3 corrected spelling of "cannot"

The same thing is true in positive characteristic, the degree of $c_n$ is equal to the Euler characteristic (except if you consider de Rham cohomology where it only is the Euler characteristic mod $p$). The proof of course can not cannot use the standard proof in the complex case, using Hopf's theorem that says that the degree of the Euler class is the Euler characteristic and the identification of the Euler class with the top Chern class). One can instead use the Riemann-Roch theorem and the identification of the Euler characteristic with the de Rham Euler characteristic. Given the latter the rest is just to verify that the seemingly complicated expresssion of the Riemann-Roch simplifies by a calculation using the splitting principle to just $c_n$. Alternatively, if I remember correctly one can use a Lefschetz pencil and induction over the dimension.

Addendum: It's all coming back to me, a third possibility is to use that the self-intersection of the diagonal is on the one hand the Euler characteristic (as it is gives the trace of the identitity map), on the other hand that self-intersection is given by the top Chern class of the normal bundle of the diagonal which is exactly the cotangent bundle.

2 added 364 characters in body

The same thing is true in positive characteristic, the degree of $c_n$ is equal to the Euler characteristic (except if you consider de Rham cohomology where it only is the Euler characteristic mod $p$). The proof of course can not use the standard proof in the complex case, using Hopf's theorem that says that the degree of the Euler class is the Euler characteristic and the identification of the Euler class with the top Chern class). One can instead use the Riemann-Roch theorem and the identification of the Euler characteristic with the de Rham Euler characteristic. Given the latter the rest is just to verify that the seemingly complicated expresssion of the Riemann-Roch simplifies by a calculation using the splitting principle to just $c_n$. Alternatively, if I remember correctly one can use a Lefschetz pencil and induction over the dimension.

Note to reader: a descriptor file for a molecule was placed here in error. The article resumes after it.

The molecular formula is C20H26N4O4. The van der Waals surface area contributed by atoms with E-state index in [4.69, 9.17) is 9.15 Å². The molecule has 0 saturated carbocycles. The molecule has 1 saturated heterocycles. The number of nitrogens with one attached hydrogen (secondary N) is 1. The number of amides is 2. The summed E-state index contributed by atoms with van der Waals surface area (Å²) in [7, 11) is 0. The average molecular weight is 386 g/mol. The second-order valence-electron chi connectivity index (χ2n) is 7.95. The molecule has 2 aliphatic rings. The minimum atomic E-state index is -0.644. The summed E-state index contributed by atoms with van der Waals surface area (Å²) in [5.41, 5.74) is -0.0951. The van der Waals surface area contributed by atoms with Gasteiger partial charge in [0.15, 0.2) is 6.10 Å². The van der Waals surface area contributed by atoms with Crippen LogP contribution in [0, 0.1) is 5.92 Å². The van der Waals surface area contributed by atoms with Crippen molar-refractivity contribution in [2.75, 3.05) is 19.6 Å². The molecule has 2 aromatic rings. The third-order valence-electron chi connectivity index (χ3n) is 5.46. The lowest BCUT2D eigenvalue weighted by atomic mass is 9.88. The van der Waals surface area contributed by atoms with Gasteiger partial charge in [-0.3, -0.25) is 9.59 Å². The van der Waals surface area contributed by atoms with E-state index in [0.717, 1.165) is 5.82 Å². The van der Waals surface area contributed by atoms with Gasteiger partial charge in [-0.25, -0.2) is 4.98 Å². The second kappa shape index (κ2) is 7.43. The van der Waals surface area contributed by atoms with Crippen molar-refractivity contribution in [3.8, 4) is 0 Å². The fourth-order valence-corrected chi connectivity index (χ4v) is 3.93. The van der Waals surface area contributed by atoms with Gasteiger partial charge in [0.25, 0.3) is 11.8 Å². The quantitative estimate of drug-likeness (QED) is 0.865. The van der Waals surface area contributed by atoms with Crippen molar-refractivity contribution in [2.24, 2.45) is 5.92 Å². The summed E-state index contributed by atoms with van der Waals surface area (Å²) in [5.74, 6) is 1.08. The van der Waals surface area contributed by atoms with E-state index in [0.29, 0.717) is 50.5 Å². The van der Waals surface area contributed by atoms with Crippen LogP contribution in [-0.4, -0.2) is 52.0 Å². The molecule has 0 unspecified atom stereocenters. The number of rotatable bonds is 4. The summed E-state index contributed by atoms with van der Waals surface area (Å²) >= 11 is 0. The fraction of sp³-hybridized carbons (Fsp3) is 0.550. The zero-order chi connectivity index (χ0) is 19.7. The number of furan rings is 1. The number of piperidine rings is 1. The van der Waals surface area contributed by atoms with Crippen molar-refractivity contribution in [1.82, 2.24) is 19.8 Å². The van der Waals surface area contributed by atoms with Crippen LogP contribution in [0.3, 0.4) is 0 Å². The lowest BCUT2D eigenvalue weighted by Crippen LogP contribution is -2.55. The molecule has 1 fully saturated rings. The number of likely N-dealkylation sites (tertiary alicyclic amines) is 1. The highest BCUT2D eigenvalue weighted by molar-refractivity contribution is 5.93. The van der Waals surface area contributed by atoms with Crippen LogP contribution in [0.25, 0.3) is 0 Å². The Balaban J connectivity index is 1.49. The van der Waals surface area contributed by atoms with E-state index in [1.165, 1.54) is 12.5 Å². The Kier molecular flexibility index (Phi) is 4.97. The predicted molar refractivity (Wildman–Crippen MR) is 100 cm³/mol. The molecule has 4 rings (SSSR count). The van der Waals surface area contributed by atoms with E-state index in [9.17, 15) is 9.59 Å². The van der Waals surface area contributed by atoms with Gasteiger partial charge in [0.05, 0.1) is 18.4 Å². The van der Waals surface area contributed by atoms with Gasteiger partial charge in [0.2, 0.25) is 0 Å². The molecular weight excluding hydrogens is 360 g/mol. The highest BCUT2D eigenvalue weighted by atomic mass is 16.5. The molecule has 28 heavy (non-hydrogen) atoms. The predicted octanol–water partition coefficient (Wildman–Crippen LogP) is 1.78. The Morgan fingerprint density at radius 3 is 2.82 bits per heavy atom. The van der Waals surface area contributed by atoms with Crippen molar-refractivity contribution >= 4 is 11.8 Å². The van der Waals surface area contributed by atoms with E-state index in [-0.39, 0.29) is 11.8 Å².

Addendum: It's all coming back to me, a third possibility is to use that the self-intersection of the diagonal is on the one hand the Euler characteristic (as it is gives the trace of the identitity map), on the other hand that self-intersection is given by the top Chern class of the normal bundle of the diagonal which is exactly the cotangent bundle.

1

The same thing is true in positive characteristic, the degree of $c_n$ is equal to the Euler characteristic (except if you consider de Rham cohomology where it only is the Euler characteristic mod $p$). The proof of course can not use the standard proof in the complex case, using Hopf's theorem that says that the degree of the Euler class is the Euler characteristic and the identification of the Euler class with the top Chern class). One can instead use the Riemann-Roch theorem and the identification of the Euler characteristic with the de Rham Euler characteristic. Given the latter the rest is just to verify that the seemingly complicated expresssion of the Riemann-Roch simplifies by a calculation using the splitting principle to just $c_n$. Alternatively, if I remember correctly one can use a Lefschetz pencil and induction over the dimension.